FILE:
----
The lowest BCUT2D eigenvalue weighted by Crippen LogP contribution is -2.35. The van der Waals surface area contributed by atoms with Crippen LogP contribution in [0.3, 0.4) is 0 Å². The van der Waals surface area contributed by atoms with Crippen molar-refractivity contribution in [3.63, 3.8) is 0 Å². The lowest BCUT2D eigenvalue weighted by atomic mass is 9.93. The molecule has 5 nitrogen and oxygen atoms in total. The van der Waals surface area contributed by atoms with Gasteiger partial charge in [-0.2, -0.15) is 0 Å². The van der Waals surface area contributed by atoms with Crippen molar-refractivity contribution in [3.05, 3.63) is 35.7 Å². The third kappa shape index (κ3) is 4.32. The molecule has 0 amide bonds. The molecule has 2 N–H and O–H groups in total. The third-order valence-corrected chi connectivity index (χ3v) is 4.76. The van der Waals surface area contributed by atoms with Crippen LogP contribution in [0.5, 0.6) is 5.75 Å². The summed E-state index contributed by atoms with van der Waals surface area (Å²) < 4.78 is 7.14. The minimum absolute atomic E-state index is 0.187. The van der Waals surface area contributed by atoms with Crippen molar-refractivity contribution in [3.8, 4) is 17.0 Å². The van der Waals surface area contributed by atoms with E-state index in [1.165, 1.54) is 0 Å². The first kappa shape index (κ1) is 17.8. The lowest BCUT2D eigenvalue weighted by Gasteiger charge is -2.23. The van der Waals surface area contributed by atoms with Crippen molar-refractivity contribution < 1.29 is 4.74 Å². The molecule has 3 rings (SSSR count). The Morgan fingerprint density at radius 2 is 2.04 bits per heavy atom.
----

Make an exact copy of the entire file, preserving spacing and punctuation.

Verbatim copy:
The lowest BCUT2D eigenvalue weighted by Crippen LogP contribution is -2.35. The van der Waals surface area contributed by atoms with Crippen LogP contribution in [0.3, 0.4) is 0 Å². The van der Waals surface area contributed by atoms with Crippen molar-refractivity contribution in [3.63, 3.8) is 0 Å². The lowest BCUT2D eigenvalue weighted by atomic mass is 9.93. The molecule has 5 nitrogen and oxygen atoms in total. The van der Waals surface area contributed by atoms with Gasteiger partial charge in [-0.2, -0.15) is 0 Å². The van der Waals surface area contributed by atoms with Crippen molar-refractivity contribution in [3.05, 3.63) is 35.7 Å². The third kappa shape index (κ3) is 4.32. The molecule has 0 amide bonds. The molecule has 2 N–H and O–H groups in total. The third-order valence-corrected chi connectivity index (χ3v) is 4.76. The van der Waals surface area contributed by atoms with Crippen LogP contribution in [0.5, 0.6) is 5.75 Å². The summed E-state index contributed by atoms with van der Waals surface area (Å²) < 4.78 is 7.14. The minimum absolute atomic E-state index is 0.187. The van der Waals surface area contributed by atoms with Crippen molar-refractivity contribution in [3.8, 4) is 17.0 Å². The van der Waals surface area contributed by atoms with E-state index in [1.165, 1.54) is 0 Å². The first kappa shape index (κ1) is 17.8. The lowest BCUT2D eigenvalue weighted by Gasteiger charge is -2.23. The van der Waals surface area contributed by atoms with Crippen molar-refractivity contribution < 1.29 is 4.74 Å². The molecule has 3 rings (SSSR count). The Morgan fingerprint density at radius 2 is 2.04 bits per heavy atom.